This is probably the best I can get.  Does get covered over for a bit, but it goes away, so keep watching.
hope it shows a bit more!

 
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Thank you for making me realise we can embed Facebook videos here. LOL

To answer your question, it doesn’t mean you necessarily need to “strengthen” your legs. It’s more about keeping your core strong, and being very reactive with your lower joints (legs). I always talk about keeping the lower joints “loose but reactive” — allowing you to flow over changing terrain but also be super solid on your board. As soon as a turn is initiated, your lower body (hips, knees, ankles/feet) should be actively “steering” (driving) the board in the direction of the turn.

Hold your core strong. Be loose (like suspension), reactive, and aggressive with your lower body. Don’t rely (too much) on your upper body to initiate turns (unlike when you are a beginner). Your turn performance will improve when you move away from using “upper body rotation” to make turns, and more towards using “lower body steering (driving)” to make turns.

Another thing I would like to touch on is “pressure control” — knowing when to absorb pressure and when to generate pressure (push back at the snow). You might be thinking: how can your lower body be loose and aggressive at the same time? By being “reactive”. You need to be loose to absorb pressure (say when riding over the front side of a mogul), but you need to be aggressive on the tail end of the mogul, to push back on the snow, to keep strong contact and stability with the snow. Your lower body might be loose — and it has to be when riding over changing terrain — but being reactive also means your lower body is ready to give it back (generating pressure onto the snow) equally as hard when the moment calls for it. Boardercross racers do this better than anyone. Strong lower body steering combined with good use of pressure control will greatly improve your riding.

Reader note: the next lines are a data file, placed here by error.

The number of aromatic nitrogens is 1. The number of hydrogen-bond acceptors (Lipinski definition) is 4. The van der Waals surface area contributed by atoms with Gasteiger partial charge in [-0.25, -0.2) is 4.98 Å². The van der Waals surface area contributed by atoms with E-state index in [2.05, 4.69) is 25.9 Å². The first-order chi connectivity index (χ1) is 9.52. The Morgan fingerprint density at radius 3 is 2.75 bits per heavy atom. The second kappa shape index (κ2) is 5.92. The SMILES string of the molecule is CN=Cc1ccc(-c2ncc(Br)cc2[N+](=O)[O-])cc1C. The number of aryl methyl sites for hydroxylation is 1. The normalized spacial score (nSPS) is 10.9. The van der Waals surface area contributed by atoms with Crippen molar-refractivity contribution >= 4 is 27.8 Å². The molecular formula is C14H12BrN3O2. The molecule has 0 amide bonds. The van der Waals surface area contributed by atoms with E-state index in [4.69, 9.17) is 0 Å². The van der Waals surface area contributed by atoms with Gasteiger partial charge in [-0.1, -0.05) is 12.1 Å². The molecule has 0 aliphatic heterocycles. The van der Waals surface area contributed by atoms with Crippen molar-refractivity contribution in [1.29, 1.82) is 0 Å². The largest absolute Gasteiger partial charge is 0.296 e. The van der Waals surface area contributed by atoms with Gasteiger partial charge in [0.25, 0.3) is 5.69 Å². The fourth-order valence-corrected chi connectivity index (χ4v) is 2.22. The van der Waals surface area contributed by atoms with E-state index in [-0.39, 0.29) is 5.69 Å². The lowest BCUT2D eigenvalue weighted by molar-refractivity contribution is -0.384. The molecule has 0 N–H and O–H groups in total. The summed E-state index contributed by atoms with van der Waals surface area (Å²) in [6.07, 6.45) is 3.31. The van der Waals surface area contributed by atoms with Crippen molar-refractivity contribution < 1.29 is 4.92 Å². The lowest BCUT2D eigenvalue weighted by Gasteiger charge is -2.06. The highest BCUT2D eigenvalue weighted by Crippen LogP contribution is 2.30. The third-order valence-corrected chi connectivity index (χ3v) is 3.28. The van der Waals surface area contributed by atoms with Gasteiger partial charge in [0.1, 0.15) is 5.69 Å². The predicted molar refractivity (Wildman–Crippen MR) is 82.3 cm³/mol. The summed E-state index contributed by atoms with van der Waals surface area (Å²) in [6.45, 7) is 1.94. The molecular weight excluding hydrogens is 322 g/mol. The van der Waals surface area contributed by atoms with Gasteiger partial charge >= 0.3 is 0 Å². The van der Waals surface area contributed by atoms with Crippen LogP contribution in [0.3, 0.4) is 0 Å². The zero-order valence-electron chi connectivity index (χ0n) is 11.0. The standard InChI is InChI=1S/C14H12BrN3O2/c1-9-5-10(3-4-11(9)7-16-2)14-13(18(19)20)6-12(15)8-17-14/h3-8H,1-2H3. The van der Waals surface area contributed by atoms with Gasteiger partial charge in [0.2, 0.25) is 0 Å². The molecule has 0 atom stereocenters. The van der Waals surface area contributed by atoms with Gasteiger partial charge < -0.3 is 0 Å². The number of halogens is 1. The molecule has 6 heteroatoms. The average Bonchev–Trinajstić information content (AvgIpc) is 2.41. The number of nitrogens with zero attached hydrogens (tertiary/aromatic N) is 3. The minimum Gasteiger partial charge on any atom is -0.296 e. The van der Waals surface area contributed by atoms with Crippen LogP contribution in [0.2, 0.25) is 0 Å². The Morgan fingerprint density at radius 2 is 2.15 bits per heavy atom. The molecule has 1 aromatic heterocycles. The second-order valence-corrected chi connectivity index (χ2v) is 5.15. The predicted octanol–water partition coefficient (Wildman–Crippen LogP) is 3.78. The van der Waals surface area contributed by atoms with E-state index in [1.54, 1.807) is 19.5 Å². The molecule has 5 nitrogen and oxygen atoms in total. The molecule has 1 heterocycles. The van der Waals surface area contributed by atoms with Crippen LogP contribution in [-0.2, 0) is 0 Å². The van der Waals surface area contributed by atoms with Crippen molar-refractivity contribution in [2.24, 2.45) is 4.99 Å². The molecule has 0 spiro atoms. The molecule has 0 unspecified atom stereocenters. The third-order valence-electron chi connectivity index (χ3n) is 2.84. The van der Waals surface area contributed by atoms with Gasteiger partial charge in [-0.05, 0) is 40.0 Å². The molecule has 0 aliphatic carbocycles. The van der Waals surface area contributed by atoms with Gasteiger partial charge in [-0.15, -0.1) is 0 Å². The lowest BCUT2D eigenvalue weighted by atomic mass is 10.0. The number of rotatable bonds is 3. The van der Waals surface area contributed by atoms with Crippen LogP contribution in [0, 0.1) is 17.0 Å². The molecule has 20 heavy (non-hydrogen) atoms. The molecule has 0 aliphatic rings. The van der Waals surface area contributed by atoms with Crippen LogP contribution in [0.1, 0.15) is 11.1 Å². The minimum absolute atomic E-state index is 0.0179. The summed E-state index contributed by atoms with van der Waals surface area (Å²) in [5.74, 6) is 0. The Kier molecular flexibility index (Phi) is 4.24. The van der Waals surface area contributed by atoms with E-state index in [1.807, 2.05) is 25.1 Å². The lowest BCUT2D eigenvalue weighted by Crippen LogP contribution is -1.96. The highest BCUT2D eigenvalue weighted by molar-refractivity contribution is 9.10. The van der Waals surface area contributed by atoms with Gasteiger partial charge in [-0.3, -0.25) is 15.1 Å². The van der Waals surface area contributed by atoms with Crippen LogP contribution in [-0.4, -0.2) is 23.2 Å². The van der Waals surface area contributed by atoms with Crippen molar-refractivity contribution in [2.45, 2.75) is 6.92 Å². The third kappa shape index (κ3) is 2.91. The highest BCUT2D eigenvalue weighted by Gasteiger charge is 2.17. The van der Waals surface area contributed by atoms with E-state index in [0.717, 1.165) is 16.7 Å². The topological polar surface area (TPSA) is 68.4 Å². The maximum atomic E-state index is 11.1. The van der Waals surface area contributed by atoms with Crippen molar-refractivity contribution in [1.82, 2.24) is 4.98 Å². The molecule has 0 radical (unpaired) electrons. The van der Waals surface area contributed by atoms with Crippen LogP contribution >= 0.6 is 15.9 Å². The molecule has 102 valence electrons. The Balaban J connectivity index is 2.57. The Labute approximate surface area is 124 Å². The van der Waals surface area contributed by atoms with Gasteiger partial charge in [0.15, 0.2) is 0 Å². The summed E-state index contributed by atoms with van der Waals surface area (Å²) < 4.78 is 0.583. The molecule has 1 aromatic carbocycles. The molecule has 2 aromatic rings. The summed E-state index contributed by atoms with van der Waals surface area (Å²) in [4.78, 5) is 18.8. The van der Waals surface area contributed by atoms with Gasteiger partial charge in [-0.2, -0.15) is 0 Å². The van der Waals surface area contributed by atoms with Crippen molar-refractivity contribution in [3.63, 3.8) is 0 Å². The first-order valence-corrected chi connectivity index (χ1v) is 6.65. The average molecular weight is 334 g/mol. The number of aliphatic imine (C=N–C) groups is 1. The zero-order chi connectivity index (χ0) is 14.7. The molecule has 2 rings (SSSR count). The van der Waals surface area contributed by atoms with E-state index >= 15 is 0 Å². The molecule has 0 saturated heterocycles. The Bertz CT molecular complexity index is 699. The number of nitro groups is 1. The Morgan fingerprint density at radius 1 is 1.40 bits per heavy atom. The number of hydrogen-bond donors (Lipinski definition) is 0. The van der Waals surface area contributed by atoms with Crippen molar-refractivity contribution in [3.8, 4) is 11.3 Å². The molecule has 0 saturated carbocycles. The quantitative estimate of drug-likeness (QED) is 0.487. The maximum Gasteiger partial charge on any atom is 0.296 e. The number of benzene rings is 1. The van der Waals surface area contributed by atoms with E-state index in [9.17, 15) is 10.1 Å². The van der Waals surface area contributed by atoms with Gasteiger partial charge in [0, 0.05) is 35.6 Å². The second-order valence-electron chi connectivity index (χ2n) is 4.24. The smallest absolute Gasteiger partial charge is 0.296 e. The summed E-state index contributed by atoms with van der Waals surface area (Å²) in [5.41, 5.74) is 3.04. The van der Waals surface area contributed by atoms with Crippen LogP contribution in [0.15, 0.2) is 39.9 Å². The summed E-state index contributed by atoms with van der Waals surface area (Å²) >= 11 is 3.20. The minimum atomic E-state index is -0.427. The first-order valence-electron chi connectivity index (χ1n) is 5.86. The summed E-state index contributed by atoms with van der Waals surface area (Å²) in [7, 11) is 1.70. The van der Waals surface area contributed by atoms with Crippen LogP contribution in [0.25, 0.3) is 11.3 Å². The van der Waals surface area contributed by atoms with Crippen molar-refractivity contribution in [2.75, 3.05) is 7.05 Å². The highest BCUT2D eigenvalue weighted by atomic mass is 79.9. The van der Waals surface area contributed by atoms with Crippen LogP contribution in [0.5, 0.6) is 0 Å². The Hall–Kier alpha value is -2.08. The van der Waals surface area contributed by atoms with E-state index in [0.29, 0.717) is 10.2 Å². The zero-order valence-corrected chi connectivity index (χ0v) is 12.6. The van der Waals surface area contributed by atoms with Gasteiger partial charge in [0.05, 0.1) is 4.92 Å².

Does that make sense?

 
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It says video unavailable.

 
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Jez you should make videos of your riding and sticky it here for people to look at as reference :D

 
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I plan on filming a bunch of tutorials next season when I’m living in Whistler.

 
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Hey Matt,
Nice riding bud! Your legs are absorbing all the bumps and changes under the snow really well!